“This year, I think that’s part of how Coach thinks I’m maturing, because I can handle that a lot better this year,” Humphrey said. “I don’t just give up, and when I get frustrated, I keep trying, even though I know that we might not have the outcome we want.


“Last year, and the year before, I would get frustrated really easily. You just get tired of it, eventually, and I let it get to me. I have more fun (this year). People that I’m around make it easier, too, to get motivated.”

But on the other hand, because Humphrey is such a fluid, graceful player — she outleaps everyone in the gym and can easily throw one-hand passes the length of the court — her laid-back approach might be mistaken for indifference. Humphrey remembers another coach criticizing her for not caring, and her response was that she loved playing that sport.

“I think I misinterpreted a lot of Bridget,” Corey said. “I’ve learned a lot. She’s taught me a few things this year, and has forced me to really evaluate how I evaluate personalities, because I’ve never coached anyone like her. Yeah, I think there are times I certainly misinterpreted her.”

Humphrey generally doesn’t show emotion on the court, but did last Friday when Erskine was playing Messalonskee and had a chance to win its first game. Erskine trailed 48-43 and Humphrey swooped to the basket with 1:42 to play. She collided with Messalonskee’s Kelsey Mayo, and the whistle blew. When Humphrey realized she was called for the charge and her fifth foul, she quickly snapped, “Are you kidding me?” then went back to being quiet.

That was a blip. Humphrey says she loves her team and enjoys coming to practice. She has also become a true leader during a tough season.

“I am very proud of her. Her whole demeanor, her coachability, how she responds to the coaches, how she takes criticism and encouragement — just to encourage her, she had a hard time with that in years past,” Corey said. “This year, I think she’s a little bit more comfortable in her skin. She’s grown into the God-given ability she has, and I think she’s accepted the fact that, ‘You know what? I’m pretty doggone good at whatever I decide to do, and it’s OK to receive praise for that.’ ”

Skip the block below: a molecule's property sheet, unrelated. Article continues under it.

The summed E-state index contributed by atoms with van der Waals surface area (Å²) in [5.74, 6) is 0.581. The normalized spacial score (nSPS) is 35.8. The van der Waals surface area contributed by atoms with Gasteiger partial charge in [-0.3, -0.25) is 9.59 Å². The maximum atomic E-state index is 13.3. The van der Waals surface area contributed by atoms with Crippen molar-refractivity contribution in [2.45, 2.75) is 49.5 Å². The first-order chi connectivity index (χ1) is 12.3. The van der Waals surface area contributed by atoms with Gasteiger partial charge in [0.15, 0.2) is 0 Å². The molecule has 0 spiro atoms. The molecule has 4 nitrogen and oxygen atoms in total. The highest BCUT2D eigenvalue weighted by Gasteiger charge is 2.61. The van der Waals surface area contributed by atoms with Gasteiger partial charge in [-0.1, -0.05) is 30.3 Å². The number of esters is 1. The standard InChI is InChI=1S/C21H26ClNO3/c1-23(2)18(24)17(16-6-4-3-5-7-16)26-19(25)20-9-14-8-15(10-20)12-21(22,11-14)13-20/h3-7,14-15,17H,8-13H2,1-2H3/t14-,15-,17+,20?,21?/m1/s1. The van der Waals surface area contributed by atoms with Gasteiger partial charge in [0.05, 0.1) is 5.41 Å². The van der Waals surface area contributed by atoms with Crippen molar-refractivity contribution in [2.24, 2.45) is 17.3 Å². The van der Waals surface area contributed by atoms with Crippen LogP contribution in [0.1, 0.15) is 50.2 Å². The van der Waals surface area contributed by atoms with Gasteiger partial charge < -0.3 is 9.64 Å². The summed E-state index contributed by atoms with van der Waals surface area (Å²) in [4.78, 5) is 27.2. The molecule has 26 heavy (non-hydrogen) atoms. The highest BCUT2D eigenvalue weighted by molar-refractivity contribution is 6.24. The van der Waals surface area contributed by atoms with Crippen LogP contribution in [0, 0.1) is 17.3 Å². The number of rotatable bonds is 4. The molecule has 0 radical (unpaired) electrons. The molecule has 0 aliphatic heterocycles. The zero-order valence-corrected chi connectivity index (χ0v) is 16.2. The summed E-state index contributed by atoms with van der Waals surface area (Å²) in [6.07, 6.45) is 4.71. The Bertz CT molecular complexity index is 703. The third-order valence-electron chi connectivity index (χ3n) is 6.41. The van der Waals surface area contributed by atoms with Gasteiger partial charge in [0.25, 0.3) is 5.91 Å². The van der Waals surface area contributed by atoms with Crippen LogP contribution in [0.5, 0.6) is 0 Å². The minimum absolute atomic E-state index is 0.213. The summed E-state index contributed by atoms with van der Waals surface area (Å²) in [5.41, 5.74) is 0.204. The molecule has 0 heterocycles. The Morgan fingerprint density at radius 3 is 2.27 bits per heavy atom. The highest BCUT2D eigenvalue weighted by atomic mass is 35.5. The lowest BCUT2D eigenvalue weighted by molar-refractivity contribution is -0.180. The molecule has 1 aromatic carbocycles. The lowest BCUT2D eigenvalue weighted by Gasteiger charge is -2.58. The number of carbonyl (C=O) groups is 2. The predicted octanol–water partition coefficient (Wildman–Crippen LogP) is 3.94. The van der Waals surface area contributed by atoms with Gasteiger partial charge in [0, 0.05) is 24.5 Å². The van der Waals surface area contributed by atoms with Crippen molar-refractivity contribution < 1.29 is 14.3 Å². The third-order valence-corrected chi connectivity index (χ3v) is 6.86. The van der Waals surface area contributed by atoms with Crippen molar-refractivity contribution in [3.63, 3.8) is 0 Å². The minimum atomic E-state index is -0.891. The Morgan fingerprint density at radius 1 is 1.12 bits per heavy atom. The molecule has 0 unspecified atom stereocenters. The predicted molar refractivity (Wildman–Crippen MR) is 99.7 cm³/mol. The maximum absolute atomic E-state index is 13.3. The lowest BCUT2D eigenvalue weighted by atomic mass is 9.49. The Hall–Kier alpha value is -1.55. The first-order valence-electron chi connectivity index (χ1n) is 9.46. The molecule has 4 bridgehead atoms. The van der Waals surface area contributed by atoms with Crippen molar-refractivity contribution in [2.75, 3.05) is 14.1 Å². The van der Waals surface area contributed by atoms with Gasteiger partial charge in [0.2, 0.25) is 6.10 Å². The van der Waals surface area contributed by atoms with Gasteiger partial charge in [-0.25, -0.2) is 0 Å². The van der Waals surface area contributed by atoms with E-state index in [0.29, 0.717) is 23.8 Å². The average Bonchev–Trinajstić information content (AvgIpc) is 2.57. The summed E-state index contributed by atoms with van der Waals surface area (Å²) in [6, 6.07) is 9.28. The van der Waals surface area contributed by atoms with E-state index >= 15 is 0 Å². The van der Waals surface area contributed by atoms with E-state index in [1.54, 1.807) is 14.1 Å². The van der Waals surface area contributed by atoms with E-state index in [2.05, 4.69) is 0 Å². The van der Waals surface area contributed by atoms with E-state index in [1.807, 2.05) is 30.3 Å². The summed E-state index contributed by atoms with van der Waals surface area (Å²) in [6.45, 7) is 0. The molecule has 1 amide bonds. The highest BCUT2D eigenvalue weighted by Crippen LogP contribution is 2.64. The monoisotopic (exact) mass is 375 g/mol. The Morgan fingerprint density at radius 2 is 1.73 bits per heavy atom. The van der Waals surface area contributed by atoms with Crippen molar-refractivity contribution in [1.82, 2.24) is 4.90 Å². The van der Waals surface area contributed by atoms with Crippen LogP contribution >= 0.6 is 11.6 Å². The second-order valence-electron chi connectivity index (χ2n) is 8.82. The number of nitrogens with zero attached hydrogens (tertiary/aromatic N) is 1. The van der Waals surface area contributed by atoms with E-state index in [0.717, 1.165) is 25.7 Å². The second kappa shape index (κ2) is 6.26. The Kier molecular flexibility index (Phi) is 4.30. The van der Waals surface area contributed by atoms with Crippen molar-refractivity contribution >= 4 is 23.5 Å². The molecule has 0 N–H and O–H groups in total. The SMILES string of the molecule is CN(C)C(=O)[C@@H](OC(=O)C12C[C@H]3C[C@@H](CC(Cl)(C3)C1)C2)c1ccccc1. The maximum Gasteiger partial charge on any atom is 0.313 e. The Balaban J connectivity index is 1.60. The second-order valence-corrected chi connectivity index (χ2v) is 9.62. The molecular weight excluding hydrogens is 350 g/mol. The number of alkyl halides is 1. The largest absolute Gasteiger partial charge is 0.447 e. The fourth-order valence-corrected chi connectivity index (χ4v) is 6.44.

Humphrey plans on playing sports in college. At the Class B state championship track and field meet as a junior, she was second in the discus and fourth in the high jump. This fall, she was the Kennebec Journal Girls Soccer Player of the Year as a senior. While Humphrey has applied to Division I, II, and III schools, she’s not sure where she’ll go or which sports she’ll play, only that she’ll keep competing.

“My brother is in college now,” she said. “He wasn’t the best player, but he was on varsity three years. He went to college and he didn’t try out (for baseball), and he said he misses it. It wasn’t his favorite sport, so I feel like that might happen to me too, that I’ll just miss playing in general and want to play.”

Humphrey will enter college as one of the top basketball players in central Maine. It’s something Corey thought could happen, and this season, he’s watching it every day.

“She’s pretty special, athletically,” Corey said. “She really is, and she’s grown into that with personality. Neat kid.”

Matt DiFilippo — 861-9243